New Lawsuit Aims To Ensure That The USFWS Provide Protection For The Last 300 Wolverines That Remain In The Contiguous United States
WildEarth Guardians, and a coalition of wildlife advocates, filed a lawsuit challenging the Trump administration’s decision to deny protections for imperiled wolverines under the Endangered Species Act. This is the second time that the U.S. Fish and Wildlife Service has prioritized politics over science for wolverines, which number only an estimated 300 in the contiguous United States.
The groups in the lawsuit defeated the Service in court in 2016, after the Service abruptly withdrew its proposed rule to list the wolverine population in the lower 48 states as “threatened” under the Endangered Species Act. The court ordered the agency back to the drawing board with a directive to apply the best science in evaluating the protection needed for the wolverine. Four years later, the Service returned with the same decision to deny wolverine protective status, despite no new scientific support for such a determination.
The recent complaint aims to ensure the Service utilizes the best available science when making listing decisions, and to provide wolverines the protective status they desperately need and deserve.
“In the face of a clear biodiversity crisis and mass extinction event, imperiled species need swift and coordinated federal government protection now more than ever,” said Lindsay Larris, wildlife program director for WildEarth Guardians, in a statement. “Wolverines, like so many other persecuted carnivores, remain imperiled according to clear scientific evidence. Relying upon piecemeal management by state wildlife agencies for wolverine survival, because of political pressure, is insufficient for recovery and contrary to both science and the law.”
In April 2016, a federal judge sided with conservation groups, agreeing that the Service’s August 2014 decision to not list wolverines as threatened was “arbitrary and capricious” and contrary to scientific literature. In a scathing opinion, the court clearly stated that “no greater level of certainty is needed to see the writing on the wall for this species standing squarely in the path of global climate change. It has taken us twenty years to get to this point. It is the court’s view that if there is one thing required of the Service under the ESA, it is to take action at the earliest possible, defensible point in time to protect against the loss of biodiversity within our reach as a nation. For the wolverine, that time is now.”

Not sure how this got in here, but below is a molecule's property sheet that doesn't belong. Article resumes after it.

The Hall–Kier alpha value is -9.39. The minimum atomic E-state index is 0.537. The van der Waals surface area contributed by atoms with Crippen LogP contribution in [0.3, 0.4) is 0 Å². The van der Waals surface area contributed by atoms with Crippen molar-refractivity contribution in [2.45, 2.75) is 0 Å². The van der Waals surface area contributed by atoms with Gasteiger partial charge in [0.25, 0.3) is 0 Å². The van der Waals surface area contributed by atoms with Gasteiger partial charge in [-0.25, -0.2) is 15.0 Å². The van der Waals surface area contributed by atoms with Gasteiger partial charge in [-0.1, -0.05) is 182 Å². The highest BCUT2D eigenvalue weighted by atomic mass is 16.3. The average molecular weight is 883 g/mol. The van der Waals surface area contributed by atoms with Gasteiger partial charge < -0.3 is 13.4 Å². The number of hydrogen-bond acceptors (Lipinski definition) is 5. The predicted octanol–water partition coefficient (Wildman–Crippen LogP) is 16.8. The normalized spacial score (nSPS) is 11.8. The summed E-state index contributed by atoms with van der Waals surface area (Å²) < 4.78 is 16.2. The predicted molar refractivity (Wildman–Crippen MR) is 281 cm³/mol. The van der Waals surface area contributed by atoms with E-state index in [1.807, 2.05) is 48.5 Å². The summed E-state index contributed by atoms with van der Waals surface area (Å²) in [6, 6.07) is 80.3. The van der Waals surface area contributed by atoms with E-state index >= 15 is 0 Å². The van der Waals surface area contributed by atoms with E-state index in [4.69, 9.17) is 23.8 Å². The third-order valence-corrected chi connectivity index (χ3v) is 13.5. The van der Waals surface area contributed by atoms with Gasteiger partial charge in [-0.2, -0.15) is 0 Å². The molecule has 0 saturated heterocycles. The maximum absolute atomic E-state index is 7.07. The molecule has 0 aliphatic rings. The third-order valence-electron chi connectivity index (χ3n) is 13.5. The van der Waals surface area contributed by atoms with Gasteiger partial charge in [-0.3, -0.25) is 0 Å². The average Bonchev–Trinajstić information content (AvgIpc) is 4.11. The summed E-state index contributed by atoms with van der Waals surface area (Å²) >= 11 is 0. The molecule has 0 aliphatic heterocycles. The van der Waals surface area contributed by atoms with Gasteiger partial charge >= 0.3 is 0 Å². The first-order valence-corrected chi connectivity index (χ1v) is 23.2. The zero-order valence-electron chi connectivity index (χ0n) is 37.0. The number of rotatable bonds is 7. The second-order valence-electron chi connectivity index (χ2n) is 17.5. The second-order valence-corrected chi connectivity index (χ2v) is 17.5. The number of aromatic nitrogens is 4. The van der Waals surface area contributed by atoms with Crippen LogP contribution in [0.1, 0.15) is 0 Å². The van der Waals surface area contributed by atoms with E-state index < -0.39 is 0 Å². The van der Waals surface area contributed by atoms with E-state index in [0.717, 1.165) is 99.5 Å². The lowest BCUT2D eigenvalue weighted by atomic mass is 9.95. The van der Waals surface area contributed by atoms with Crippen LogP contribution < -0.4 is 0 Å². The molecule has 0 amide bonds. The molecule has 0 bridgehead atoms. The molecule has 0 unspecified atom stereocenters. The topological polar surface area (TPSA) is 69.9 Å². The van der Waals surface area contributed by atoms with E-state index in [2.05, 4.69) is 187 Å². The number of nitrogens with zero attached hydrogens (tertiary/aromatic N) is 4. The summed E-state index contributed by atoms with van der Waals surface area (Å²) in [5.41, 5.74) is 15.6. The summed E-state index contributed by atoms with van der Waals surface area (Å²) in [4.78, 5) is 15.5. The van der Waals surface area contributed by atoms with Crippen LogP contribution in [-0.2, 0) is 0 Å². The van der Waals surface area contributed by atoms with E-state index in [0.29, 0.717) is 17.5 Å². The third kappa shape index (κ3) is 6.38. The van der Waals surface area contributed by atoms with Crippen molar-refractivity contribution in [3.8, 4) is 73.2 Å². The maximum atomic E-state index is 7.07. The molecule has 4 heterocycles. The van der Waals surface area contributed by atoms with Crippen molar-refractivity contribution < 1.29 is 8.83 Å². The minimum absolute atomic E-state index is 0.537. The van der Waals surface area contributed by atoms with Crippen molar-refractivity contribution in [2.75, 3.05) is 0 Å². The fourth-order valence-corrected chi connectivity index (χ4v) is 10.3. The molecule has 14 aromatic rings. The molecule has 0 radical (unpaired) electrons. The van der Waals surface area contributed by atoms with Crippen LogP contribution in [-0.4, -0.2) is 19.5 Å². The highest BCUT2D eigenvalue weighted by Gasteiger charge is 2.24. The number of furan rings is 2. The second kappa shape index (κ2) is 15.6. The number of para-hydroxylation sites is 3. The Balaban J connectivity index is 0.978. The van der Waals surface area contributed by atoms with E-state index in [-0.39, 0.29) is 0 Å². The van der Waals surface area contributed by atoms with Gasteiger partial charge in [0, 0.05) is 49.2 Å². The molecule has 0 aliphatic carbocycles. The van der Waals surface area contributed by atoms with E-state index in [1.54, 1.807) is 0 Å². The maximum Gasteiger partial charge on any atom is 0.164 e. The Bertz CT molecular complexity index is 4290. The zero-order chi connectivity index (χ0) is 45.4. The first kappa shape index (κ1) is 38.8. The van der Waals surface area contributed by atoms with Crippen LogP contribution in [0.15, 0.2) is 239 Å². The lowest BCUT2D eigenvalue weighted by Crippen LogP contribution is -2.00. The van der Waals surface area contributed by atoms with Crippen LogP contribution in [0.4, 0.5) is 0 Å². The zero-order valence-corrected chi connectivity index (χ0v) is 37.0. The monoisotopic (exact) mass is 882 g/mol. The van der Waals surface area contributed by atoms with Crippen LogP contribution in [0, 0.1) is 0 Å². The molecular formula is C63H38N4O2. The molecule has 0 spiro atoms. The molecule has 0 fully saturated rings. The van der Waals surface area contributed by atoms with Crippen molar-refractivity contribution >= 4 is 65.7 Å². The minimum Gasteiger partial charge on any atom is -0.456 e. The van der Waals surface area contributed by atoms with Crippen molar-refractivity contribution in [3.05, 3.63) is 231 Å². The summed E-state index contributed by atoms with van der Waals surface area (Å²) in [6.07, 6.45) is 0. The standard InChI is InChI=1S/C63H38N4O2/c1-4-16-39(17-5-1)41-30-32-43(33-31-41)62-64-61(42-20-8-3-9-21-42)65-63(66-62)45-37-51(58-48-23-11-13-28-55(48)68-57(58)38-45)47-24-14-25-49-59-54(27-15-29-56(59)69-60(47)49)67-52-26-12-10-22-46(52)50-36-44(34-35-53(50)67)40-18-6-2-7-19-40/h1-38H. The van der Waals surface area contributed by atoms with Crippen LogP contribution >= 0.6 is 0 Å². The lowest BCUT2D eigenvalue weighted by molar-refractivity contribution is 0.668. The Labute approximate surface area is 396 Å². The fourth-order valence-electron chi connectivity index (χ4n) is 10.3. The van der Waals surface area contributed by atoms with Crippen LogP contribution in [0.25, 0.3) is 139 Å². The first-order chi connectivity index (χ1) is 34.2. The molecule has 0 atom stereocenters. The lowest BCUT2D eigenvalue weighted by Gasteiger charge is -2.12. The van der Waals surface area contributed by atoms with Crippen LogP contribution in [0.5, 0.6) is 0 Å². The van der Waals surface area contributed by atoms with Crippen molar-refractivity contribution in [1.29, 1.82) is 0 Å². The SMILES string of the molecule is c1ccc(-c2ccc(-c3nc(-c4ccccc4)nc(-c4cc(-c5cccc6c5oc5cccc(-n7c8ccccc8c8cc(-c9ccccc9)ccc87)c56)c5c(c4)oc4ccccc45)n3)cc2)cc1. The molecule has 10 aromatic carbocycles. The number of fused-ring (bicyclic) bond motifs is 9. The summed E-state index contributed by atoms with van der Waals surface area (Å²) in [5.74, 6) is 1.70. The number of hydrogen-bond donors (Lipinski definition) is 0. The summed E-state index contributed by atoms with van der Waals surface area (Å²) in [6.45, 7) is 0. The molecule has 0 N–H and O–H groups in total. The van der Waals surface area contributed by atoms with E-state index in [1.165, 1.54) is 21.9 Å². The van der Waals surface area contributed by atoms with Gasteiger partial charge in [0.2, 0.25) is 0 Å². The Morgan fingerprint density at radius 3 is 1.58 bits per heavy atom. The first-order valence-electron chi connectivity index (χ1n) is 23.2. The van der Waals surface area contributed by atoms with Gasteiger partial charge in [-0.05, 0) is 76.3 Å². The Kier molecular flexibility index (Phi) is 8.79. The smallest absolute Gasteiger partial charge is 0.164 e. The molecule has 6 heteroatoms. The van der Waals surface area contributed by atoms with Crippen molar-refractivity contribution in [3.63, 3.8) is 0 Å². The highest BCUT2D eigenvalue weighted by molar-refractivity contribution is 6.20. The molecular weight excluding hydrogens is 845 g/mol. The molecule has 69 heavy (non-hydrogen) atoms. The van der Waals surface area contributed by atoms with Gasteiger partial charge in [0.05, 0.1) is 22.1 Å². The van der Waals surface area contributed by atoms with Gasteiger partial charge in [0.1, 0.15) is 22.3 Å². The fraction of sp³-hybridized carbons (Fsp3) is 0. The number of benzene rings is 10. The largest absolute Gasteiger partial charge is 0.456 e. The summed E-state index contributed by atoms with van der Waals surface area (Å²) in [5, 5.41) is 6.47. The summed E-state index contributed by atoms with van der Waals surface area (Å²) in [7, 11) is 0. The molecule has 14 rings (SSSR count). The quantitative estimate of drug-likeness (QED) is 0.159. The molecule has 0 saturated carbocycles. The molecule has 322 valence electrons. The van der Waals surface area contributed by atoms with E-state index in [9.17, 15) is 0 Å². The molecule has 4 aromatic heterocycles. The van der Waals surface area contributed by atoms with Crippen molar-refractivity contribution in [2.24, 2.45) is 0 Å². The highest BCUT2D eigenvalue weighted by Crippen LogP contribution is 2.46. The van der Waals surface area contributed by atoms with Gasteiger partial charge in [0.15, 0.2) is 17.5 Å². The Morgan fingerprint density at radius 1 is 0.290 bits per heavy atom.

“This is yet another chapter in this administration’s war on science,” said Matthew Bishop, an attorney with the Western Environmental Law Center, and legal counsel for the coalition. “Public records reveal that the Service decided not to protect wolverines from day one, and then worked backwards to figure out how to make the decision stick. It’s really unfortunate.”
Before its decisions to deny wolverines endangered species protections, the Service identified climate change, in conjunction with small population size, as the primary threat to the species’ existence in the contiguous United States.
The wolverine relies on snow year-round. With its large paws, it can travel easily over snow. Snow also works as a “freezer” that permits the wolverine to store and scavenge food. One study found that 98% of all wolverine dens are in places with persistent snowpack.
Published, peer-reviewed research, Society for Conservation Biology, shows that the majority of experts who reviewed the decision, and the Service’s own biologists all verified this finding.
“This is something we were really hoping to avoid after the court’s 2016 decision,” said Bishop. “I was cautiously optimistic that the Service would get it right this time and we would be focusing our time and energy on developing a conservation strategy, recovery plan, critical habitat, and possibly reintroduction efforts for wolverines. Instead, we’re back in court challenging an agency that continues to put politics over science.”
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